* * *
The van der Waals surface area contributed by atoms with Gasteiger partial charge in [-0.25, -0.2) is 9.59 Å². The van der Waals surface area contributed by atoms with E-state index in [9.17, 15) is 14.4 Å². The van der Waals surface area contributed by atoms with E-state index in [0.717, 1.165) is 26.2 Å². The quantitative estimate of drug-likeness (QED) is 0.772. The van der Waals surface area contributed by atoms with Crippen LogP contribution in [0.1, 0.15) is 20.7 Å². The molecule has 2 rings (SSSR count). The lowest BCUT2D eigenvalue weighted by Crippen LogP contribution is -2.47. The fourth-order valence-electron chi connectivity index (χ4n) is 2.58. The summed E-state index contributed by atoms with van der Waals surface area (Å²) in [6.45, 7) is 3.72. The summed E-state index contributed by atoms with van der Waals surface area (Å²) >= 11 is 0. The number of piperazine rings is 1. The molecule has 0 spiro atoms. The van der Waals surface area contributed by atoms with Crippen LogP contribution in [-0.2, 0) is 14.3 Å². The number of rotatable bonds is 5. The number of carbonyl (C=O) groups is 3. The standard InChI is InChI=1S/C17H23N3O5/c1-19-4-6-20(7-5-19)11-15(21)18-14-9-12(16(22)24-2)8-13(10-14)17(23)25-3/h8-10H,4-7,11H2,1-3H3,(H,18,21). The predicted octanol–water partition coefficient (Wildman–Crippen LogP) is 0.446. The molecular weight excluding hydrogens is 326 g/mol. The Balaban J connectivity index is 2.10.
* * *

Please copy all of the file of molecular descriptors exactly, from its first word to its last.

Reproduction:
The van der Waals surface area contributed by atoms with Gasteiger partial charge in [-0.25, -0.2) is 9.59 Å². The van der Waals surface area contributed by atoms with E-state index in [9.17, 15) is 14.4 Å². The van der Waals surface area contributed by atoms with E-state index in [0.717, 1.165) is 26.2 Å². The quantitative estimate of drug-likeness (QED) is 0.772. The van der Waals surface area contributed by atoms with Crippen LogP contribution in [0.1, 0.15) is 20.7 Å². The molecule has 2 rings (SSSR count). The lowest BCUT2D eigenvalue weighted by Crippen LogP contribution is -2.47. The fourth-order valence-electron chi connectivity index (χ4n) is 2.58. The summed E-state index contributed by atoms with van der Waals surface area (Å²) in [6.45, 7) is 3.72. The summed E-state index contributed by atoms with van der Waals surface area (Å²) >= 11 is 0. The number of piperazine rings is 1. The molecule has 0 spiro atoms. The van der Waals surface area contributed by atoms with Crippen LogP contribution in [-0.2, 0) is 14.3 Å². The number of rotatable bonds is 5. The number of carbonyl (C=O) groups is 3. The standard InChI is InChI=1S/C17H23N3O5/c1-19-4-6-20(7-5-19)11-15(21)18-14-9-12(16(22)24-2)8-13(10-14)17(23)25-3/h8-10H,4-7,11H2,1-3H3,(H,18,21). The predicted octanol–water partition coefficient (Wildman–Crippen LogP) is 0.446. The molecular weight excluding hydrogens is 326 g/mol. The Balaban J connectivity index is 2.10.